History of New York City’s Water Supply System
Early Manhattan settlers obtained water for domestic purposes from shallow privately-owned wells. In 1677 the first public well was dug in front of the old fort at Bowling Green. In 1776, when the population reached approximately 22,000, a reservoir was constructed on the east side of Broadway between Pearl and White Streets. Water pumped from wells sunk near the Collect Pond, east of the reservoir, and from the pond itself, was distributed through hollow logs laid in the principal streets. In 1800 the Manhattan Company (now The Chase Manhattan Bank, N.A.) sank a well at Reade and Centre Streets, pumped water into reservoir on Chambers Street and distributed it through wooden mains to a portion of the community. In 1830 a tank for fire protection was constructed by the City at 13th Street and Broadway as was filled from a well. The water was distributed through 12-inch cast iron pipes. As the population of the City increased, the well water became polluted and supply was insufficient. The supply was supplemented by cisterns and water drawn from a few springs in upper Manhattan.
After exploring alternatives for increasing supply, the City decided to impound water from the Croton River, in what is now Westchester County, and to build an aqueduct to carry water from the Old Croton Reservoir to the City. This aqueduct, known today as the Old Croton Aqueduct, had a capacity of about 90 million gallons per day (mgd) and was placed in service in 1842. The distribution reservoirs were located in Manhattan at 42nd Street (discontinued in 1890) and in Central Park south of 86th Street (discontinued in 1925). New reservoirs were constructed to increase supply: Boyds Corner in 1873 and Middle Branch in 1878. In 1883 a commission was formed to build a second aqueduct from the Croton watershed as well as additional storage reservoirs. This aqueduct, known as the New Croton Aqueduct, was under construction from 1885 to 1893 and was placed in service in 1890, while still under construction. The present Water System was consolidated from the various water systems in communities now consisting of the Boroughs of Manhattan, the Bronx, Brooklyn, Queens and Staten Island.
Since 1842, there have been no significant interruptions of service other than brief annual shutdowns for the purpose of routine inspections during the period from 1842 to the Civil War.
In 1905 the Board of Water Supply was created by the State Legislature. After careful study, the City decided to develop the Catskill region as an additional water source. The Board of Water Supply proceeded to plan and construct facilities to impound the waters of the Esopus Creek, one of the four watersheds in the Catskills, and to deliver the water throughout the City. This project, to develop what is known as the Catskill System, included the Ashokan Reservoir and Catskill Aqueduct and was completed in 1915. It was subsequently turned over to the City’s Department of Water Supply, Gas and Electricity for operation and maintenance. The remaining development of the Catskill System, involving the construction of the Schoharie Reservoir and Shandaken Tunnel, was completed in 1928.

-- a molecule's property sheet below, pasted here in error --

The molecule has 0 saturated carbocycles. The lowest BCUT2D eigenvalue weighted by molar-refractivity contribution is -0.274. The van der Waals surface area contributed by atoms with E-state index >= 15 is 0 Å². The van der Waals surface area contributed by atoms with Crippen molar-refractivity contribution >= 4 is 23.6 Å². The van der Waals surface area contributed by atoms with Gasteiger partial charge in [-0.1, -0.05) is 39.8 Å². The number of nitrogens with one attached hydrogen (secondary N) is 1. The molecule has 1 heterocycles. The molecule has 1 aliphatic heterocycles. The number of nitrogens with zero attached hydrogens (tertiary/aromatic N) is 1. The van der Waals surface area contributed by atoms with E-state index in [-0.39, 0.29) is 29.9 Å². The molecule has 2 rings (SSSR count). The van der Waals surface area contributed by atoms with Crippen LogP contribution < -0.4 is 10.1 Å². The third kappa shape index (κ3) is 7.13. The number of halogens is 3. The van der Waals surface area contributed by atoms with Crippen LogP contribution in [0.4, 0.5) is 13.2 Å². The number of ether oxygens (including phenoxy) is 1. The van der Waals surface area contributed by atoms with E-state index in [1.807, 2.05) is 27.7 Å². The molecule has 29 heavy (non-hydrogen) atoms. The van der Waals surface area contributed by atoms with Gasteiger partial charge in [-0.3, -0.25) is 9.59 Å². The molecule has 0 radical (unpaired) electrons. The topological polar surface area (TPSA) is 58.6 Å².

In 1927 the Board of Water Supply submitted a plan to the Board of Estimate and Apportionment for the development of the upper portion of the Rondout watershed and tributaries of the Delaware River within the State of New York. This project was approved in 1928. Work was subsequently delayed by an action brought by the State of New Jersey in the Supreme Court of the United States to enjoin the City and State of New York from using the waters of any Delaware River tributary. In May 1931 the Supreme Court of the United States upheld the right of the City to augment its water supply from the headwaters of the Delaware River. Construction of the Delaware System was begun in March 1937. The Delaware System was placed in service in stages: The Delaware Aqueduct was completed in 1944, Rondout Reservoir in 1950, Neversink Reservoir in 1954, Pepacton Reservoir in 1955 and Cannonsville Reservoir in 1964.
Water for the system is impounded in three upstate reservoir systems which include 19 reservoirs and three controlled lakes with a total storage capacity of approximately 580 billion gallons. The three water collection systems were designed and built with various interconnections to increase flexibility by permitting exchange of water from one to another. This feature mitigates localized droughts and takes advantage of excess water in any of the three watersheds.
In comparison to other public water systems, the Water System is both economical and flexible. Approximately 95% of the total water supply is delivered to the consumer by gravity. Only about 5% of the water is regularly pumped to maintain the desired pressure. As a result, operating costs are relatively insensitive to fluctuations in the cost of power. When drought conditions exist, additional pumping is required.